Memoir Writing Prompt: The Power of Story

by Matilda Butler on May 21, 2012

Writing Prompt LogoPost #151 – Women’s Memoirs, Writing Prompt – Kendra Bonnett and Matilda Butler

A Story Shared is a Story Remembered

Recently I concluded a class that I teach using Skype by discussing the importance of digging deep into the characters in our memoirs. It’s important to visually describe each person so that the reader can picture the characters in our stories. (And, yes, as we’ve said before — the people in our lives are definitely characters.) But that isn’t enough. We need to understand their personalities and their backgrounds in order to be able to explain their behaviors.

My Mother, a Glass Juicer, and a Friend

In our book Writing Alchemy: How to Write Fast and Deep, we show how research about personality as well as the findings from many well-known social scientists can help us better understand the people that we write about. For example, Henry Murray’s Needs Theory helped me understand my mother. Murray has five major needs and I saw that my mother was highest on Materialism although Information and Ambition (for her husband) were also motivators for her. Reviewing Murray’s research helped me explain some of her behaviors that seemed unexplainable at the time.

memoir-Glass-juicer-1, Writing Alchemy, memoirHere’s the story I related to my students: My father squeezed fresh orange juice for my mother almost every day of the 66 years of their married life. He used a glass hand juicer, most assuredly inexpensive when first bought. Somewhere across those decades, he bought two of these. A few years after my father died at the age of 90, I was visiting my mother in Oklahoma City. I asked if it would be all right if I took home one of the two juicers, explaining that it reminded me of my father. Mother responded, “Oh, you’re going to think I’m selfish, but I can’t really let you have either one. I continue to use both of them.”

Well, she was 93 and had arthritis so badly that she had not been able to use the juicers in years. At that time, I just shrugged it off as “the way she was.” Then as I examined her behaviors through Murray’s needs theory, I had new insights. His theory explains that Materialism includes not only Acquisition but also Retention. And while my story involved an item as minor as an ordinary kitchen juicer, you can imagine how tightly she held on to her other possessions. Although I used to laugh that she probably thought she could take them with her, I now understand that was part of what kept her motivated and lively until just past her 95th birthday.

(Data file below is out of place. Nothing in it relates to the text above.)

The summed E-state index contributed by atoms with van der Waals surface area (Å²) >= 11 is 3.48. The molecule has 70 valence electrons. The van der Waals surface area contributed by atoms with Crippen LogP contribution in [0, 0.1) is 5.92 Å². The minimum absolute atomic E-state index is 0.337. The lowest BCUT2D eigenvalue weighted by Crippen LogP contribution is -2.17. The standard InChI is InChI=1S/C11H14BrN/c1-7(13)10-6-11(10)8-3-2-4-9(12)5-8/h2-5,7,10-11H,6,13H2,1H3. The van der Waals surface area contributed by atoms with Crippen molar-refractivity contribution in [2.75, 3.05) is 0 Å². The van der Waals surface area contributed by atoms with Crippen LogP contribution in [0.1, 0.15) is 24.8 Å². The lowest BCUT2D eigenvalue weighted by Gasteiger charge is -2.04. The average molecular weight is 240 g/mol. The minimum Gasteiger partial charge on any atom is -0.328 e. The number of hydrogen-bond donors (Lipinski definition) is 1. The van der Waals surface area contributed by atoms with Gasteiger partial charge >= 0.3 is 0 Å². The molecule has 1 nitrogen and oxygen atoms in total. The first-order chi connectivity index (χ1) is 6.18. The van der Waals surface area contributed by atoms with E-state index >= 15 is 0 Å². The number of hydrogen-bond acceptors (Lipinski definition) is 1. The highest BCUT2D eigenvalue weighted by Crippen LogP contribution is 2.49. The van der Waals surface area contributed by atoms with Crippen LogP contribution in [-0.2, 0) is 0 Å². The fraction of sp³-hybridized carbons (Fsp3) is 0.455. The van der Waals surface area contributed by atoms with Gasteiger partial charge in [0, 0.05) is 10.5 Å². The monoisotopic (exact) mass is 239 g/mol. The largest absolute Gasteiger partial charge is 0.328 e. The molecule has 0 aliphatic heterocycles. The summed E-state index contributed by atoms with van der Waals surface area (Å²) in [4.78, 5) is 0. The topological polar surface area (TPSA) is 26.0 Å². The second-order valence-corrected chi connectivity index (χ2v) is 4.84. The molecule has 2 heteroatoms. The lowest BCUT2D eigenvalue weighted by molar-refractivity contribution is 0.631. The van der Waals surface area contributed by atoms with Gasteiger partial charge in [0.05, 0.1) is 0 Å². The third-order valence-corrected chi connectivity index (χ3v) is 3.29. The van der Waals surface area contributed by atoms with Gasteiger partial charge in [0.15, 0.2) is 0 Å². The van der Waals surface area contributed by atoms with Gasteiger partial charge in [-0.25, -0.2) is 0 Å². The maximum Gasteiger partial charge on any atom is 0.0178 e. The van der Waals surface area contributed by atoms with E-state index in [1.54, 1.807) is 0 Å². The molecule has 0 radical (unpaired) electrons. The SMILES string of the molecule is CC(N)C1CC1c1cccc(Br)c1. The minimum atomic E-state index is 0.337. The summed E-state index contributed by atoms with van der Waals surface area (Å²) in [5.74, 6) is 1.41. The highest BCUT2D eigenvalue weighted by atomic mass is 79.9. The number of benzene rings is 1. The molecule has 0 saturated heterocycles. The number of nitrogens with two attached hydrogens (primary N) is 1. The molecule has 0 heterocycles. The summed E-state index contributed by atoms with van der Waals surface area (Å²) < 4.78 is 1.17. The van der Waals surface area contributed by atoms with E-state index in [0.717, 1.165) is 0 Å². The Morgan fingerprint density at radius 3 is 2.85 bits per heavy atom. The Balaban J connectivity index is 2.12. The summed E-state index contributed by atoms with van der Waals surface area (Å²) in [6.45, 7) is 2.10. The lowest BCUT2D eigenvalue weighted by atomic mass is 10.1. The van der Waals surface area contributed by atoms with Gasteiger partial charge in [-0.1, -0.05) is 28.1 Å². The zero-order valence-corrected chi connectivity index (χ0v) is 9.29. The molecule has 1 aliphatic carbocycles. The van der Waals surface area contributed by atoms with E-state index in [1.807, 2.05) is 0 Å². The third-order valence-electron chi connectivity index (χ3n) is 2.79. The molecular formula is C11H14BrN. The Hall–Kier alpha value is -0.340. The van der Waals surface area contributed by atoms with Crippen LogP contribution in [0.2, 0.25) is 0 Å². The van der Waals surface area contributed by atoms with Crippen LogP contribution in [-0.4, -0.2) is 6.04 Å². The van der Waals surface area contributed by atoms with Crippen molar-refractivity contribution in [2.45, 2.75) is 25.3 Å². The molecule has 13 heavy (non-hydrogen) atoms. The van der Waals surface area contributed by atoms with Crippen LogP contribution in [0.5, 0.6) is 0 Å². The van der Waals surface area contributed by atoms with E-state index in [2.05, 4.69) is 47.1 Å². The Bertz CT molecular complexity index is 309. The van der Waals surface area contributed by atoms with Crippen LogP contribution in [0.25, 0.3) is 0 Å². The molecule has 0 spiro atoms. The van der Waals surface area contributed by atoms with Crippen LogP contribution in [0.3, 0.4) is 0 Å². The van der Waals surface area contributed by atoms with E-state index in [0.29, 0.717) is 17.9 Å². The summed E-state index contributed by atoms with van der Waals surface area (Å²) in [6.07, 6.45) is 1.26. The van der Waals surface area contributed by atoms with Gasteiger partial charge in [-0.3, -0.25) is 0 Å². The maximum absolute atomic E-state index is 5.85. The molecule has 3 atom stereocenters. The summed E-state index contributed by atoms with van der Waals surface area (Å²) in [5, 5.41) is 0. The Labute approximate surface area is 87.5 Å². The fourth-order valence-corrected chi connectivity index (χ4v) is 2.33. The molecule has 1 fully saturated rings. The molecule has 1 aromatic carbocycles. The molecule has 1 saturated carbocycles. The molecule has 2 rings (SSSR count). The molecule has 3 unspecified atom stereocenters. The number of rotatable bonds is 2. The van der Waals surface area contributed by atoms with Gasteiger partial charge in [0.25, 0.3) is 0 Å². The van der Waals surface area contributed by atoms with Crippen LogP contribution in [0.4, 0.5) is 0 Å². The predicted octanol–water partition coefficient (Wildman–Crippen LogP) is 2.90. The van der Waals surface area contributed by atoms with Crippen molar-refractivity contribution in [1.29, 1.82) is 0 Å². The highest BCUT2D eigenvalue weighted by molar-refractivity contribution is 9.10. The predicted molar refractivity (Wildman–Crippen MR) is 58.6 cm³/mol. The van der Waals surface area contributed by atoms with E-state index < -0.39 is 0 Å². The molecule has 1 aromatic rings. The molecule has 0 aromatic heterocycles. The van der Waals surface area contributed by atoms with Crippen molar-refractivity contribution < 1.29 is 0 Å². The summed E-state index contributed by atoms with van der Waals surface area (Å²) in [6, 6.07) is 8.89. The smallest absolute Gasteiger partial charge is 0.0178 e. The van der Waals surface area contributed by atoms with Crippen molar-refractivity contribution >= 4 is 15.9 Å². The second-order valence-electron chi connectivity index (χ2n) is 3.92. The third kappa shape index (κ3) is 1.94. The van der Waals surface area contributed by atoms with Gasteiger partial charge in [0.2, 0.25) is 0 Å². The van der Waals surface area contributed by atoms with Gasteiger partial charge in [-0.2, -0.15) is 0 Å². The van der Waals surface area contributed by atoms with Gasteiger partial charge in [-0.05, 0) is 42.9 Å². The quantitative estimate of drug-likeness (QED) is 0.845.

Back to the Class

I explained to the class that their next assignment was to read the advanced material in the Writing Alchemy chapter on the element of character in our book. They’ll be digging deeply. In fact, a student in a new advanced character development class that Kendra and I are teaching through Story Circle Network sent us an email saying: “Yes! It’s quite healing! I’ve been telling all my memoirist friends that I’ve just been through another $50,000 worth of therapy with your lessons!”

memoir-glass-juicer, memoir and character, character developmentThe story I shared about my mother resonated with Kris Maas — owner of Bar 46 Ranch — one of my students. You can imagine my surprise and delight when I opened a box last week and found a glass juicer. As you can see from the two photos, my father’s juicer (the first photo) is frosted from minerals in the water and from many years of use. The new one, although an antique, is still clear.

Now, like my mother I have two glass juicers. So someday, when one of my children asks if he can have his grandfather’s glass juicer, I can say “Sure, I have another one to use.” Of course, I hope that doesn’t happen too soon. Right now, I have juicers with special meaning — one my father used and one that a good friend and student had inherited from her mother. What could be more perfect!

Stories are powerful. They connect us with each other.

Memoir Writing Prompt

1. Do you have a favorite object that belonged to your parents? If so, write about how you got it. Consider what this tells you about the person who passed it on to you. Write for 10 minutes.

2. Was there an object that you were supposed to get, but someone else in the family took it? Again, consider what this tells you about the person. Write for 10 minutes.

LOGO-BAR-NEW

We hope you’ll consider getting your copy of Writing Alchemy: How to Write Fast and Deep while it is still being offered at its pre-order price of just $15. The book will be $24.95 after its release in mid-June.

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